Empathy: The Unsung Human Superpower

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Invisibility, telekinesis and teleportation may be your dream superpowers, but what’s the likelihood of you actually harnessing that power? Instead, take a look at what empathy is and how you can make it your real life superpower.

What is empathy?

Empathy and sympathy are often confused.

Sympathy is caring about the well-being of someone and their situation and feeling sorry for them, without personally understanding the struggle that they are going through.

Empathy goes further than this. It is an active attempt to understand another person’s perspective and emotions. It’s often referred to as “putting yourself in someone else’s shoes” to help understand what they’re going through.

How can I be more empathetic?

Being empathetic is a skill that you can learn and practice to help improve your relationships with your friends, family, peers, partners and colleagues. With a little bit of curiosity and kindness, everyone can harness empathy as a superpower.

In situations where you want to be empathetic, you could start by asking yourself:

  • What is the person feeling?
  • How would I feel if were in that situation?
  • Have I ever felt this way?
  • What would help me feel better?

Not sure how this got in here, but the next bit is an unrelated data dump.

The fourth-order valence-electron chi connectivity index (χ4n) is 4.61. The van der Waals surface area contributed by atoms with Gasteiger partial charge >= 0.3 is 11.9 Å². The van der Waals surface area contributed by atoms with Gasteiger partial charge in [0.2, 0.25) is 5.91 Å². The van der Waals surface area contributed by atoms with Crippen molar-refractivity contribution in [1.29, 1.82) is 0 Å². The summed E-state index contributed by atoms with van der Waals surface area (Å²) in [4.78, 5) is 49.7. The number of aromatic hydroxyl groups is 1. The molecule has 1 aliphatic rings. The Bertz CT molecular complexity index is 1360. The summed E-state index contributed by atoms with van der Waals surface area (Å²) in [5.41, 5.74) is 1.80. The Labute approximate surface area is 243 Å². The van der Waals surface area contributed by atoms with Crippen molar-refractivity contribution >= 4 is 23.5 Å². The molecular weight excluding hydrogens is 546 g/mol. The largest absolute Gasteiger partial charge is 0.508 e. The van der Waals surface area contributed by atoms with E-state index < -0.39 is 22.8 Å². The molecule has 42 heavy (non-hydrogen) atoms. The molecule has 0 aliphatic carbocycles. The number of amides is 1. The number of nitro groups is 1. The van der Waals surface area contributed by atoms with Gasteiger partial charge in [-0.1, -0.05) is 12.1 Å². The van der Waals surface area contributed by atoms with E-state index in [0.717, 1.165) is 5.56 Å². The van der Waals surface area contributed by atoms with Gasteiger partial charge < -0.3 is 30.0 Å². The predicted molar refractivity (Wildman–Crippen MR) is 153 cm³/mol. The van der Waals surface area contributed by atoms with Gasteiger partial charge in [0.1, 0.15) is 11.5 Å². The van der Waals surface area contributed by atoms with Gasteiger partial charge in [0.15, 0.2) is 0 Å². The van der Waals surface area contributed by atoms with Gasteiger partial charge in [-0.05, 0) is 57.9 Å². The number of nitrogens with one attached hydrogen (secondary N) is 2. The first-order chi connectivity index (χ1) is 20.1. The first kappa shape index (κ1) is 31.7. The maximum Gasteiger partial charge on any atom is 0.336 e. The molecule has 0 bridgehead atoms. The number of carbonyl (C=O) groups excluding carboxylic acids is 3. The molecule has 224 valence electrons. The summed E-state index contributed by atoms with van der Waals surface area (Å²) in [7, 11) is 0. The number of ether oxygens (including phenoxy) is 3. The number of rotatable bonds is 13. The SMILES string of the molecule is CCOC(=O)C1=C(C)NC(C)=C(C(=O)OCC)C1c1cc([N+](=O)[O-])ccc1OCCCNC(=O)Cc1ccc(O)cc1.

• How would I want to be supported in this situation?

Empathy can also come from being observant of others instead of focussing entirely on yourself, and caring about changing in people’s emotions and situations.

Having open conversations with others where you actively listen to each other can also help you to be empathetic. You could take a moment to understand what someone has said and how they’re acting, and respond to this, rather than rushing to reply. Asking follow up questions can help you to understand the other person better. Remember, you don’t need to agree with someone’s opinion in order to understand and respect it, and show the person empathy.

To help yourself and others be more empathetic, you could challenge yourself to open up about your own feelings and experiences. It can help you to feel more connected to others and have a better understanding of empathy.

Related Information

Reading books can help you to explore situations that you and the people around you may not have been in. Being exposed to new scenarios can help you practise putting yourself in someone else’s shoes. Empathy Lab has a list of recommendation books to read to help build empathy.

If you’d like to talk to someone about empathy, you can contact Meic. The Meic helpline is a free and anonymous helpline providing information, advice and advocacy to young people in Wales up to the age of 25. They’re open from 8am – midnight every day and can be contacted by phone (080 880 23456), text (84001), and online chat.

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